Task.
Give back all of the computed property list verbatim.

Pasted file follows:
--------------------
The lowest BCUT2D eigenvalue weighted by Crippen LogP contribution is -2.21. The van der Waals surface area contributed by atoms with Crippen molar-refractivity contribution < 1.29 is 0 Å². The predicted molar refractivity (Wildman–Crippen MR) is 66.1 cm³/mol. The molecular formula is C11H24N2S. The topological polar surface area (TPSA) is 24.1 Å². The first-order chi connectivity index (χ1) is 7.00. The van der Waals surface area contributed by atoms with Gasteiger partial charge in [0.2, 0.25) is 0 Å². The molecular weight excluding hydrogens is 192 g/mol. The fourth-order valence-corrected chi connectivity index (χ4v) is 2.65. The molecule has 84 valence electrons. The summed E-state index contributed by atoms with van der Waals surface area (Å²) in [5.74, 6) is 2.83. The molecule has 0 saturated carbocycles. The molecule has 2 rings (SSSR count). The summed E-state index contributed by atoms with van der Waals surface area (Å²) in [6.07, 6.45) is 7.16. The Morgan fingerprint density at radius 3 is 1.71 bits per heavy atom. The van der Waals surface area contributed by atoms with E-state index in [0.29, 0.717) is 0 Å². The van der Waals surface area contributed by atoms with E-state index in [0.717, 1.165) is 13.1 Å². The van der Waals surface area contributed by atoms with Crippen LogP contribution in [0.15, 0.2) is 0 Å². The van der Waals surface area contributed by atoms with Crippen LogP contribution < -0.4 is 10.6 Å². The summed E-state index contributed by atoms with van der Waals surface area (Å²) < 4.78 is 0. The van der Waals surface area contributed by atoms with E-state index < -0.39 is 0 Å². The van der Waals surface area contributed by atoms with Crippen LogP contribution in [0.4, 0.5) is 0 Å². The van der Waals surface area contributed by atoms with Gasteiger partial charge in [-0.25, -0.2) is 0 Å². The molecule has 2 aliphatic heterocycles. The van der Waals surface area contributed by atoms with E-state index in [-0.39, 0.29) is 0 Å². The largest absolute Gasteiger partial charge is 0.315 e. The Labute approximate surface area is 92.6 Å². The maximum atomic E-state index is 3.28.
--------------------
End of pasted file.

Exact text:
The lowest BCUT2D eigenvalue weighted by Crippen LogP contribution is -2.21. The van der Waals surface area contributed by atoms with Crippen molar-refractivity contribution < 1.29 is 0 Å². The predicted molar refractivity (Wildman–Crippen MR) is 66.1 cm³/mol. The molecular formula is C11H24N2S. The topological polar surface area (TPSA) is 24.1 Å². The first-order chi connectivity index (χ1) is 7.00. The van der Waals surface area contributed by atoms with Gasteiger partial charge in [0.2, 0.25) is 0 Å². The molecular weight excluding hydrogens is 192 g/mol. The fourth-order valence-corrected chi connectivity index (χ4v) is 2.65. The molecule has 84 valence electrons. The summed E-state index contributed by atoms with van der Waals surface area (Å²) in [5.74, 6) is 2.83. The molecule has 0 saturated carbocycles. The molecule has 2 rings (SSSR count). The summed E-state index contributed by atoms with van der Waals surface area (Å²) in [6.07, 6.45) is 7.16. The Morgan fingerprint density at radius 3 is 1.71 bits per heavy atom. The van der Waals surface area contributed by atoms with E-state index in [0.29, 0.717) is 0 Å². The van der Waals surface area contributed by atoms with E-state index in [0.717, 1.165) is 13.1 Å². The van der Waals surface area contributed by atoms with Crippen LogP contribution in [0.15, 0.2) is 0 Å². The van der Waals surface area contributed by atoms with Crippen LogP contribution < -0.4 is 10.6 Å². The summed E-state index contributed by atoms with van der Waals surface area (Å²) < 4.78 is 0. The van der Waals surface area contributed by atoms with E-state index < -0.39 is 0 Å². The van der Waals surface area contributed by atoms with Crippen LogP contribution in [0.4, 0.5) is 0 Å². The van der Waals surface area contributed by atoms with Gasteiger partial charge in [-0.25, -0.2) is 0 Å². The molecule has 2 aliphatic heterocycles. The van der Waals surface area contributed by atoms with E-state index in [-0.39, 0.29) is 0 Å². The largest absolute Gasteiger partial charge is 0.315 e. The Labute approximate surface area is 92.6 Å². The maximum atomic E-state index is 3.28.